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5G MIMO close-up with blue sky and clouds at the background
5G MIMO close-up with blue sky and clouds at the background


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      Tony Montalvo, Fellow and VP of Technology, Automotive, Communications, and Aerospace
      Tony Montalvo,

      Fellow and VP of Technology, Automotive, Communications

      Analog Devices

      Author Details
      Tony Montalvo
      Tony Montalvo joined Analog Devices in Raleigh, NC in 2000. He’s been the vice president of technology for Automotive, Communications, and Aerospace since 2020. Before that, he was director of technology for the Communications Business Unit since 2017 and a fellow since 2012. Before joining Analog Devices, Tony led the RF IC group at Ericsson, Inc., and was involved with the design of flash memories at Advanced Micro Devices. He received a B.S. in physics from Loyola University, New Orleans in 1985, an M.S.E.E. from Columbia University in 1987, and a Ph.D. from North Carolina State University in 1995 where he is also an adjunct professor and a member of their Electrical and Computer Engineering Alumni Hall of Fame.
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      5G brings well-known opportunities: faster, more reliable networks and new business models. As technologists, though, we must identify the challenges and develop solutions so that those opportunities can be realized. Here are three areas I see as key to making the 5G vision a reality.


      The deployment of 5G is coincident with the virtualization of the network architecture. The benefits of virtualization—a nimble network that’s easy to upgrade and maintain—do not extend to the radio unit (RU). At some point, the virtual world has to meet the real world and, in the case of the cellular network, that’s at the RU.

      The higher speed and improved energy efficiency of 5G have a lot to do with the deployment of massive MIMO RUs. Where legacy radios had two or four antennas, a massive MIMO radio may have 64. With these antennas, technologists can implement techniques such as beamforming and multi-user MIMO, which dramatically improve the spectral efficiency of the network.

      Massive MIMO technology wouldn’t be possible without dramatic improvements in radio technology. Analog Devices, Inc. (ADI) has been deeply involved in the RU since the 2G days and has created some of the core technologies that make 5G possible. Radio channel density has increased by an order of magnitude in the last decade, and power per channel has fallen by an order of magnitude in the same period.

      But it’s not just the chips. ADI views the RU system holistically and applies our expertise to minimize system cost, size, and weight at the system level. For example, the antenna filters in a massive MIMO RU may account for 30% to 40% of the volume of the box. We architect the system such that the filter’s complexity is reduced by up to 50% compared to competitive solutions.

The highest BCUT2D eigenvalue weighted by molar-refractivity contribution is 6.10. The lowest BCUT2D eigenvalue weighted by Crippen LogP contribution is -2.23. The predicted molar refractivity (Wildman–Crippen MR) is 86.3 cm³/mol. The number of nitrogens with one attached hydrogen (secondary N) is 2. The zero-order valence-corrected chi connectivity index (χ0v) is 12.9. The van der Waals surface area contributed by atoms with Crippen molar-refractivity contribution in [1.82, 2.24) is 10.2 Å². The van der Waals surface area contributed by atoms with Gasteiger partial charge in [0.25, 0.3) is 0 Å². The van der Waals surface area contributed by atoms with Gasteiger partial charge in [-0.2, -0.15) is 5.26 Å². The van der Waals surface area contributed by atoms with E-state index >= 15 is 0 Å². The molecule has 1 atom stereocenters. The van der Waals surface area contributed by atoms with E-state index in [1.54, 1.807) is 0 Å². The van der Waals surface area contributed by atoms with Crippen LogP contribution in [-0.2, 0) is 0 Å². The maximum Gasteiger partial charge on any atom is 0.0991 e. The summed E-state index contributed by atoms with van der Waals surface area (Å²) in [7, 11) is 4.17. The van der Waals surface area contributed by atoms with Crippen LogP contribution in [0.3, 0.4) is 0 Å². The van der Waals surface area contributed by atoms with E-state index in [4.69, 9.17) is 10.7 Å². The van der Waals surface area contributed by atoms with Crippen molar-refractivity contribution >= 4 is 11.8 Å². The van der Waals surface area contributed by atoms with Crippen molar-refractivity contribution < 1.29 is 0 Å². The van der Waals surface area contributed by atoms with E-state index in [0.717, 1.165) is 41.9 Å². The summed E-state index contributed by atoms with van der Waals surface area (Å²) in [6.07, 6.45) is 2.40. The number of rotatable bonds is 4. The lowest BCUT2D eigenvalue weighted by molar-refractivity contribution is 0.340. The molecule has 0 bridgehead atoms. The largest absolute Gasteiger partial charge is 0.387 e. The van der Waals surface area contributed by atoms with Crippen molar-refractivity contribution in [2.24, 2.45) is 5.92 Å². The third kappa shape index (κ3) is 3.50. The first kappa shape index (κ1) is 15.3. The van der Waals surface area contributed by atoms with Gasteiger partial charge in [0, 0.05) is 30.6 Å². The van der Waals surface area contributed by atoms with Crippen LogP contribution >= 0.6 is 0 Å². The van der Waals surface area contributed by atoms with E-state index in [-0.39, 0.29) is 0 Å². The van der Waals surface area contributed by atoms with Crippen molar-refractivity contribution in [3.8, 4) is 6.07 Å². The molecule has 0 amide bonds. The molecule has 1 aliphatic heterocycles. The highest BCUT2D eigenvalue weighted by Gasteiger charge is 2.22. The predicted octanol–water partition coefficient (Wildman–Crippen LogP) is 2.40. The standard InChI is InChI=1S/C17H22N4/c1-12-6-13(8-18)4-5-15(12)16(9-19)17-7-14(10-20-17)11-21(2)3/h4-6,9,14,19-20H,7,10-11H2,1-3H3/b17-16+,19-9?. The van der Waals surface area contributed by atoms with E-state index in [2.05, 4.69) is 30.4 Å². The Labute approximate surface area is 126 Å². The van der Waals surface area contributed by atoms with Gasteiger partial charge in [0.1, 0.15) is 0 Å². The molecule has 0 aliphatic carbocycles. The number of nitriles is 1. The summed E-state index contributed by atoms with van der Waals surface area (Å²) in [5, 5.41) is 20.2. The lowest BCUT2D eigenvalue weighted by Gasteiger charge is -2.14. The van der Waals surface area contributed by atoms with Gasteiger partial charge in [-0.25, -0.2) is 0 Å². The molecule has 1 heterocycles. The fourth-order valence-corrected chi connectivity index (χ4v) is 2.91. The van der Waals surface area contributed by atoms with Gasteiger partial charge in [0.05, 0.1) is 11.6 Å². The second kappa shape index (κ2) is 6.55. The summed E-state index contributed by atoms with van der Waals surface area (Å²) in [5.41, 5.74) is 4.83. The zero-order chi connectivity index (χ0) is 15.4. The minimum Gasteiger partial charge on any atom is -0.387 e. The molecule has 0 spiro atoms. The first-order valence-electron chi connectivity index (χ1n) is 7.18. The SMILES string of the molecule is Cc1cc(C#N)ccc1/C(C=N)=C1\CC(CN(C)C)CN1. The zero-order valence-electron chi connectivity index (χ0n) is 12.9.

5G MIMO at the countryside crossroads


      Where there used to be one or two frequency bands in any region, there can now be dozens. The increasing complexity of the network is apparent to anyone who, like me, spends a lot of time staring at towers while on long road trips (“Look at that one kids … at least eight bands!”). This increase in the number of bands has created the need for a single RU that simultaneously supports multiple bands.

      But it’s not just the number of bands that are the issue. There used to be just macro radios on large towers, but now there are a multitude of macro radio variations, indoor and outdoor small cells in very high density deployments, and massive MIMO devices with up to 64 antennas, all in both traditional cell frequencies (sub 6 GHz) and millimeter wave frequencies.

      To meet this challenge, ADI’s products are specifically designed with flexibility in mind. A single ADI RF transceiver family, for example, can create R&D leverage by being applicable to all sub 6 GHz network deployments including small cells, macrocells, and massive MIMO.

      5G MIMO with the waves of bands


      Coincident with the deployment of 5G is the development of a new ecosystem—the Open Radio Access Network, or O-RAN. O-RAN disaggregates the network so that network operators can have flexibility in how they build their networks. As is often the case, with flexibility comes complexity.

      The complexity of the RU and the limited availability of skilled RF and signal processing engineers is a risk to the development of the O-RAN ecosystem. ADI’s role is to simplify the RU by providing a complete and highly optimized signal chain and power solution that contract manufactures can quickly bring to production.

      All in all, addressing these technology challenges will ensure that players in this new open ecosystem will have a scalable platform on which to build their products. Delivering O-RAN to the world clearly requires innovations across the communications ecosystem, and radio technology is foundational to delivering against each of these advances. A combination of integrating, simplifying, and democratizing radio units will lower the barriers for new entrants to create new value in the communications ecosystem.

      O-RAN enabling network operators to have flexibility
      O-RAN enables network operators to have flexibility in how they build their networks, and ADI’s role is to simplify the RU with a complete signal chain and power solution.